8. Be Aware Of Your Partner's Salary
Knowing your total household income can alleviate any confusion you may have when it comes to your partner's finances. "According to Fidelity Investments®' 2015 Couples Retirement Study, although the overwhelming majority of couples (72 percent) say they communicate exceptionally or very well when it comes to financial matters, more than four in 10 (43 percent, up from 27 percent in 2013) couldn't correctly identify how much their partner makes — and of that, 10 percent were off by $25,000 or more," says Speeth.
"If you don’t know this basic fact about your partner — something that likely impacts your household’s day-to-day finances — this might be a sign that you’re not on the same page about other financial topics as well," continued Speeth.
9. Plan Your Spending and Savings Together
"Particularly if you have different ideas about how much you should spend. Make agreements up front about day-to-day spending, as well as big-ticket item purchases," says Speeth. If everyone was on the same page about how someone should spend and save their money, then I probably wouldn't be writing this piece. If you're sharing a bank account with your SO, your spending and saving habits will affect them. Be mindful and communicate your wants and needs before you make any large purchases.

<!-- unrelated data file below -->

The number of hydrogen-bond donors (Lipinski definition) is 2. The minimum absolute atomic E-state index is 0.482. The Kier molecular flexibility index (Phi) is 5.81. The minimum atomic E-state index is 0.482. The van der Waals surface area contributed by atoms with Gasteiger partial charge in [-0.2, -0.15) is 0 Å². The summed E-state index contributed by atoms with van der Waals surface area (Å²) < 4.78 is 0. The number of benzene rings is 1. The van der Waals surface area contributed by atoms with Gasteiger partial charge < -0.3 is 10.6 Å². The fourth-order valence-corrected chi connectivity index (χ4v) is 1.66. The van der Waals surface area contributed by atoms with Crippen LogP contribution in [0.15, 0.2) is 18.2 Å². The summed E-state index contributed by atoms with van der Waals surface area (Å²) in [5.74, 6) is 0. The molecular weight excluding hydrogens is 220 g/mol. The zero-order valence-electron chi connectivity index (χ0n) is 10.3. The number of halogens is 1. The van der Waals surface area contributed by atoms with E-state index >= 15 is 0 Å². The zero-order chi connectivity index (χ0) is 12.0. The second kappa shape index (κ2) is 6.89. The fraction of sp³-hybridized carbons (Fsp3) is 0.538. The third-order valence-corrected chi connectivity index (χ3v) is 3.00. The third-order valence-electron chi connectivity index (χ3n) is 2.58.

10. Pay Off Your Debt As Soon As Possible
Ugh. The word "debt" just sounds awful, but even though you might love to get rid of that word altogether, it's something you have to live with and know how to manage, especially when a romantic partner is involved. "It’s common for one person to come into a relationship with more debt or to have different opinions about how much debt is okay. Tackle your decisions together and pay off debt as soon as possible to free up more money to save for future goals," says Speeth.
11. Recognize Each Other's Strengths And Weaknesses
Not everyone is perfect when it comes to money (guilty!). But as long as you talk about it and recognize where you need to grow, then things will get easier with time. "Recognize each other's strengths and weaknesses, and play to those advantages. It’s also important that individuals pay attention to the telltale signs of a poor money manager: [They're] always short on cash by payday, can’t keep a steady job, [have] bad credit, a knack for chronic debt, [and don't think] ahead/not concerned with things like saving for retirement," says millennial expert and Circle spokesperson Chelsea Krost in an interview with Bustle over the phone.
12. Be Vulnerable